Like Agastya, “life had suddenly become a black, elusive, definite but clichéd goal, how to crush the restlessness” of my mind.  I too had begun to feel that I was mostly wasting time living and working in Memphis.  That famous phrase about “men being masters of their fates haunted” me as it haunted Agastya, “continually taunting” me to face it.  I could readily identify with the sentiment of the character when he admitted that “he did not know whether he should resign himself to his world, and to the rhythm that, living as we do, is imposed upon us, or whether he should believe, in the mere words of an ancient Hindu poem,  that action was better than inaction.  But he found all this impossible to explain to anyone, there was no one in Madna to whom he could say this, and no one else anywhere either.  No one would really be interested, and the others would not understand.”  And so it went.

The philosophy and sentiments of the author as espoused in the book weighed on me, influencing my state of mind to an almost unnatural degree in my first five years or so in Memphis.  Looking back, it seems strange that I would fixate on that one book, finding solace in its well-worn pages and bleak comfort in the author’s rather dark view of life and one’s place in it.  Strange, yet not entirely out of character, since I had spent the better part of my first twenty years of sentient life on this planet mired in “roiling uncertainties,” paralyzed by my own insecurities and fears, seeking certainty where there was perhaps no possibility of finding any.  I identified with Agastya’s frustration, his own peculiar take on J.D. Salinger’s Catcher In The Rye outsider motif, railing against his own failure to plan and what he perceives as his dead-end life.  I hung out with lots of  “Agastya’s” when I first left school in Memphis, before I finally found my community among the Radical Faeries.   We had a good time together, but I differed from many of the guys I hung with in that I had a college degree, and in principle anyway, I had other options besides the retail/service environment where we’d met.  So we drank, explored the inner workings of our brains, watched movies, made art, talked late into the night, took trips, walked and biked most places (unless one of us happened to have a working vehicle), and most importantly, shared each others dreams.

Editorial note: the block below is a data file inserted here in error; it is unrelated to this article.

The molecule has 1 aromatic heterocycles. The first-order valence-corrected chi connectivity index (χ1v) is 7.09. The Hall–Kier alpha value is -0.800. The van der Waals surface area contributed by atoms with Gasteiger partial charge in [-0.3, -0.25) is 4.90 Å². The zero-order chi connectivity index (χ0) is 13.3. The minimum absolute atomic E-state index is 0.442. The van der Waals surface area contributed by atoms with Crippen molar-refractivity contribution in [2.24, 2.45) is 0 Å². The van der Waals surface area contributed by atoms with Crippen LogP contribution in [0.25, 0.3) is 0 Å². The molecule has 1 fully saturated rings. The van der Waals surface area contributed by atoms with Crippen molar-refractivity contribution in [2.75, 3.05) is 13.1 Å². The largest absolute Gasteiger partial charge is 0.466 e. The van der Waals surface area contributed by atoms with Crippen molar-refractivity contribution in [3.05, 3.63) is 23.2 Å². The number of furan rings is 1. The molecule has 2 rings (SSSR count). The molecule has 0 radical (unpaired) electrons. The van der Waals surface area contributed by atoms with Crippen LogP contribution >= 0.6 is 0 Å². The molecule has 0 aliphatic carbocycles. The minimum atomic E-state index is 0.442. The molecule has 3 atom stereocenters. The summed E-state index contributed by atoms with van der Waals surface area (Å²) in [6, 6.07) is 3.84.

At some point, that existence, pleasant though it was, was no longer enough.  Maybe I bought into the American dream just a bit more, or maybe I wasn’t really as cynical as I had thought I was.  I had spent many years, as my friend Liz once put it, operating at a low-level of depression.  When I found kindred spirits, I clung to them as long as I could.  When that friend-group splintered — some got married or moved away, some just fell by the wayside as time marched on, and one spiralled into heavy drugs and heavy alcoholism.  He may have dived in to Charles Bukowski’s world just a bit too deeply.  Where I ultimately found  my niche in life and moved on from the dark nihilism of Bukowski, my friend slid into the darkness and became almost inaccessible.   Eventually, enough of those factors came into play at once, and I found myself alone once again.

At around the same time, I got an opportunity to go to India to study Indian culture and religion with one of my favorite professors from a school and a group of his students.  Really, this was just opportunity to go abroad dressed up as an educational opportunity, but I jumped at the chance.  “Seeking ” has always been one of my strongest things, so finding myself without so many friends, I was eager for new experience and “ready for love.”

(end of part 1)